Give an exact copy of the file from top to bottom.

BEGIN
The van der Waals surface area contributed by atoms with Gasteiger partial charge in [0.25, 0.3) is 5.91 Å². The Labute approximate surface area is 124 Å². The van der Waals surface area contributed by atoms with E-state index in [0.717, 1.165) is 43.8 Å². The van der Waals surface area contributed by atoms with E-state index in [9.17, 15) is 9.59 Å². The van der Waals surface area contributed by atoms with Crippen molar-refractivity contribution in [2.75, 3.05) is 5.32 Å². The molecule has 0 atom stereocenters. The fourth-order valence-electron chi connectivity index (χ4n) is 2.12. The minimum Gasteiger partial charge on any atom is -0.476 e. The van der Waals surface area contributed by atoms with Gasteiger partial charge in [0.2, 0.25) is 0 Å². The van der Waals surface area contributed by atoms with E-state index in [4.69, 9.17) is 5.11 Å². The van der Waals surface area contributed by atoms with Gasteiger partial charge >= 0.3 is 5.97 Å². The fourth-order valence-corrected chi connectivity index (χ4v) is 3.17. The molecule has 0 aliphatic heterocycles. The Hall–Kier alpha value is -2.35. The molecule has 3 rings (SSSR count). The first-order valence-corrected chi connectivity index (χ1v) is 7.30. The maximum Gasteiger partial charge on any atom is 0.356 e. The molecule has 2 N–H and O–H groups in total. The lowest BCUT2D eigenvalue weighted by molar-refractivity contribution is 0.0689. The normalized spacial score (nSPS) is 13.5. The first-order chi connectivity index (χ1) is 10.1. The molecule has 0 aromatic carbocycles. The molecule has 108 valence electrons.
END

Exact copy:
The van der Waals surface area contributed by atoms with Gasteiger partial charge in [0.25, 0.3) is 5.91 Å². The Labute approximate surface area is 124 Å². The van der Waals surface area contributed by atoms with E-state index in [0.717, 1.165) is 43.8 Å². The van der Waals surface area contributed by atoms with E-state index in [9.17, 15) is 9.59 Å². The van der Waals surface area contributed by atoms with Crippen molar-refractivity contribution in [2.75, 3.05) is 5.32 Å². The molecule has 0 atom stereocenters. The fourth-order valence-electron chi connectivity index (χ4n) is 2.12. The minimum Gasteiger partial charge on any atom is -0.476 e. The van der Waals surface area contributed by atoms with Gasteiger partial charge in [0.2, 0.25) is 0 Å². The van der Waals surface area contributed by atoms with E-state index in [4.69, 9.17) is 5.11 Å². The van der Waals surface area contributed by atoms with Gasteiger partial charge >= 0.3 is 5.97 Å². The fourth-order valence-corrected chi connectivity index (χ4v) is 3.17. The molecule has 0 aliphatic heterocycles. The Hall–Kier alpha value is -2.35. The molecule has 3 rings (SSSR count). The first-order valence-corrected chi connectivity index (χ1v) is 7.30. The maximum Gasteiger partial charge on any atom is 0.356 e. The molecule has 2 N–H and O–H groups in total. The lowest BCUT2D eigenvalue weighted by molar-refractivity contribution is 0.0689. The normalized spacial score (nSPS) is 13.5. The first-order chi connectivity index (χ1) is 10.1. The molecule has 0 aromatic carbocycles. The molecule has 108 valence electrons.